This is my 2 cents, though I'm not an expert:
"Probability Measure" is used in the context of a more precise, math theoretical, context. Kolmogorov in the year 1933 laid down some mathematical constructs to help better understand and handle probabilities from a mathematically rigid point of view. In a nutshell - he defined a "Probability Space" which consists of a set of events, a (σ)-algebra/field on that set (≈ all the different ways you can subset that original set), and a measure which maps these subsets to a number that measures them. This became the standard way of understanding probability. This framework is important because once you start thinking about probability the way mathematicians do, you encounter all kind of edge cases and problems - which the framework can help you define or avoid.
So, I would say that people who use "Probability Measure" are either involved with deep probability issues, or are simply more math oriented by their education.
Note that a "Probability Space" precedes a "Random Variable" (also known as a "Measurable Function") - which is defined to be a function from the original space to measurable space, often real-valued. I'm not sure, but I think the main point here, is that this allows us to use more "number-oriented" math, than "space-oriented" math. We map the "space" into numbers, and now we can work more easily with it. (There's nothing to prevent us to start with a "number space", e.g., $\mathbb R$ and define the identity mapping as the Random Variable; But a lot of events are not intrinsically numbers - think of Heads or Tails, and the mapping of them into numbers 0 or 1).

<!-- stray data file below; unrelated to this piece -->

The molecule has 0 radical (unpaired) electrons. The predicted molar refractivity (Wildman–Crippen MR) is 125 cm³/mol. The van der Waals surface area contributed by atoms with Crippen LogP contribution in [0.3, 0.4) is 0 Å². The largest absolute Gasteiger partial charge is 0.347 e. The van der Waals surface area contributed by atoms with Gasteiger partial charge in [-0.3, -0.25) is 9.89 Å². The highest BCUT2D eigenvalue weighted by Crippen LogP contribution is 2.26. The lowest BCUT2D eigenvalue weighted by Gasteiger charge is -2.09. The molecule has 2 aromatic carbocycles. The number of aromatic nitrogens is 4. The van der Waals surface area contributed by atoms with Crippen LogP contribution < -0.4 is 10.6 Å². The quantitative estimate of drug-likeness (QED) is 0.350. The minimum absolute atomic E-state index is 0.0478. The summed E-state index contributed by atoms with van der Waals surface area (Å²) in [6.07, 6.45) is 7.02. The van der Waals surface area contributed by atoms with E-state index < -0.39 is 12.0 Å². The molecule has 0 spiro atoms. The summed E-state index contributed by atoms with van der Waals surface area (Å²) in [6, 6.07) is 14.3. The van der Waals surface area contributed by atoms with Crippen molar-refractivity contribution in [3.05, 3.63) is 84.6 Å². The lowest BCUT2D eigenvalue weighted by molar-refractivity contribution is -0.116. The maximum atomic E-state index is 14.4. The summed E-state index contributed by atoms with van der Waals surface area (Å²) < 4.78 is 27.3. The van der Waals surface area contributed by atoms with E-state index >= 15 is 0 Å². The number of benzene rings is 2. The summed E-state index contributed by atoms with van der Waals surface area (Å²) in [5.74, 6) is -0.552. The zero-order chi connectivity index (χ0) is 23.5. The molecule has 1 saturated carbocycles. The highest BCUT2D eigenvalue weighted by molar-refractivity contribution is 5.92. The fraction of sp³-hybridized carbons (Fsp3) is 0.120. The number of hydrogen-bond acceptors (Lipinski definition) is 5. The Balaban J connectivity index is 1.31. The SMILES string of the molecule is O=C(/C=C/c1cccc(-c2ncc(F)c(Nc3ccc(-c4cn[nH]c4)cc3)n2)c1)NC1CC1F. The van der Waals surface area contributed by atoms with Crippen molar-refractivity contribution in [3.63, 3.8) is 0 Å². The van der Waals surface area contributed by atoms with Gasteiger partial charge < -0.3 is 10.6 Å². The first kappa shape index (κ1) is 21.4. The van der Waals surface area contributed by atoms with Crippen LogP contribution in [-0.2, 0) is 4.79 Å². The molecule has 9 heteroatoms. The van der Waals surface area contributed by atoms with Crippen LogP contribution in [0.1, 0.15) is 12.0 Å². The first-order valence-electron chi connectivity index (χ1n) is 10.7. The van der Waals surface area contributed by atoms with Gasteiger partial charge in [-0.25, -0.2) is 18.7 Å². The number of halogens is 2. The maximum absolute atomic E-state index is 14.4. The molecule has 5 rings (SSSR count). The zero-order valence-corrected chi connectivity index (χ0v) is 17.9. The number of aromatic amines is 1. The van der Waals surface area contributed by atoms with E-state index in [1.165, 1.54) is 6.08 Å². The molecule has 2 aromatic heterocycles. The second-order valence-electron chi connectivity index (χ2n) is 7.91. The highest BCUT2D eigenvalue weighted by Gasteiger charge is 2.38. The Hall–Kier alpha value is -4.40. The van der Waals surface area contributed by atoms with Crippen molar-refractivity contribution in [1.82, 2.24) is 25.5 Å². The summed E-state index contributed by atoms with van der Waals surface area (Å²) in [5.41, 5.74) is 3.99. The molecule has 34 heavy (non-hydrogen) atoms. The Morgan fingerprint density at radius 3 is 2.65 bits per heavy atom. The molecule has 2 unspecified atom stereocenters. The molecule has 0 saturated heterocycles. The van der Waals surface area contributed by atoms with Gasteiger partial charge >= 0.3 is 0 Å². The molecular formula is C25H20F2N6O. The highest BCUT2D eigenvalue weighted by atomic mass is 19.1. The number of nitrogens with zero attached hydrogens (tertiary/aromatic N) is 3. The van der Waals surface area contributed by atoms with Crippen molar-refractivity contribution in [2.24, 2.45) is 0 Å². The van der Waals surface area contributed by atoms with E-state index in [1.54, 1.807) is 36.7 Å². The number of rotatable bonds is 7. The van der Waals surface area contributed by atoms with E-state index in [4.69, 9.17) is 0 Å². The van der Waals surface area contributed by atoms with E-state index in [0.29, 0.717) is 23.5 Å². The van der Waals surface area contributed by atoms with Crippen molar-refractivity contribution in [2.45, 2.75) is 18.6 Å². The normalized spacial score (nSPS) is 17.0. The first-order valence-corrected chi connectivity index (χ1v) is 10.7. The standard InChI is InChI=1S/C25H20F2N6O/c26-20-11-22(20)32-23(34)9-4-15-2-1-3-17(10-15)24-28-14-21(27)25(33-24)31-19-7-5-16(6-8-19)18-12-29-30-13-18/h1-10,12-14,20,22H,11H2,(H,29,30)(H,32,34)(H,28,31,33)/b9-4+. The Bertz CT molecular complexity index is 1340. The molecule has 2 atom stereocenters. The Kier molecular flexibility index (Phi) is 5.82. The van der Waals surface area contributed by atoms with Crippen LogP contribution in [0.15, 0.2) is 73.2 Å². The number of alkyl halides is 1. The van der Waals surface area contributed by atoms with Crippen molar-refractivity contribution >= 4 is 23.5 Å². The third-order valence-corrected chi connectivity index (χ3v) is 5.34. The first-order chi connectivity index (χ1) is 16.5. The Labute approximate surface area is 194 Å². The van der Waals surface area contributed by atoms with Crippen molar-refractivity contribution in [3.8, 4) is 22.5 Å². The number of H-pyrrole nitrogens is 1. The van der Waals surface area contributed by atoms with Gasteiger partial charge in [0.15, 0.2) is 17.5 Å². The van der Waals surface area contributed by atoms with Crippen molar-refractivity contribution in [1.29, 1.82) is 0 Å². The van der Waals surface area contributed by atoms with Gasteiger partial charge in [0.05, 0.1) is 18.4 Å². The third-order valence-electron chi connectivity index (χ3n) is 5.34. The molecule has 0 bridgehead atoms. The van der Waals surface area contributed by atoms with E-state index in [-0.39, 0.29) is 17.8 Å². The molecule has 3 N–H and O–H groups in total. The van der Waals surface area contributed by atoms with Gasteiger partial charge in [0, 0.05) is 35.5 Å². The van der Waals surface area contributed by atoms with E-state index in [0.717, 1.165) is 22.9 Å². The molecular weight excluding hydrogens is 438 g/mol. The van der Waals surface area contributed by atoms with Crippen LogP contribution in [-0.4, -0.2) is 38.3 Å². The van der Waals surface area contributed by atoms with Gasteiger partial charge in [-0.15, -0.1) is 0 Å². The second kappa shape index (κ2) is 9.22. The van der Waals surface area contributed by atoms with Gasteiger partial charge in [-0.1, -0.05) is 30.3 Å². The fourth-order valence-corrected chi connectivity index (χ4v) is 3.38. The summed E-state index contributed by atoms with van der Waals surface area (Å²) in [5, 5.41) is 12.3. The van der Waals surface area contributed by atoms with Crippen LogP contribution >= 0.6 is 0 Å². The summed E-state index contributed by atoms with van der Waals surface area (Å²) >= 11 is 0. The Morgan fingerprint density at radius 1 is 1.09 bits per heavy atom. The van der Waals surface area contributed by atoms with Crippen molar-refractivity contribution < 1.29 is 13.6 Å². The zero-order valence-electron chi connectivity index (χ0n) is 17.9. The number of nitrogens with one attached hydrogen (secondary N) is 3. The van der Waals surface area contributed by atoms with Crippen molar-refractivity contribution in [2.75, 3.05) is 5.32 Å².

Once we are in the realm of numbers (real line R), we can define Probability Functions to help us characterize the behavior of these fantastic probability beasts. The main function is called the "Cumulative Distribution Function" (CDF) - it exists for all valid probability spaces and for all valid random variables, and it completely defines the behavior of the beast (unlike, say, the mean of a random variable, or the variance: you can have different probability beasts with the same mean or the same variance, and even both). It keeps tracks on how much the probability measure is distributed across the real line.
If the random variable mapping is continuous, you will also have a Probability Density Function (PDF), if it's discrete you will have a Probability Mass Function (PMF). If it's mixed, it's complicated.
I think "Probability Distribution" might mean either of these things, but I think most often it will be used in less mathematically precise as it's sort of an umbrella term - it can refer to the distribution of measure on the original space, or the distribution of measure on the real line, characterized by the CDF or PDF/PMF.
Usually, if there's no need to go deep into the math, people will stay on the level of "probability function" or "probability distribution". Though some will venture to the realms of "probability measure" without real justification except the need to be absolutely mathematically precise.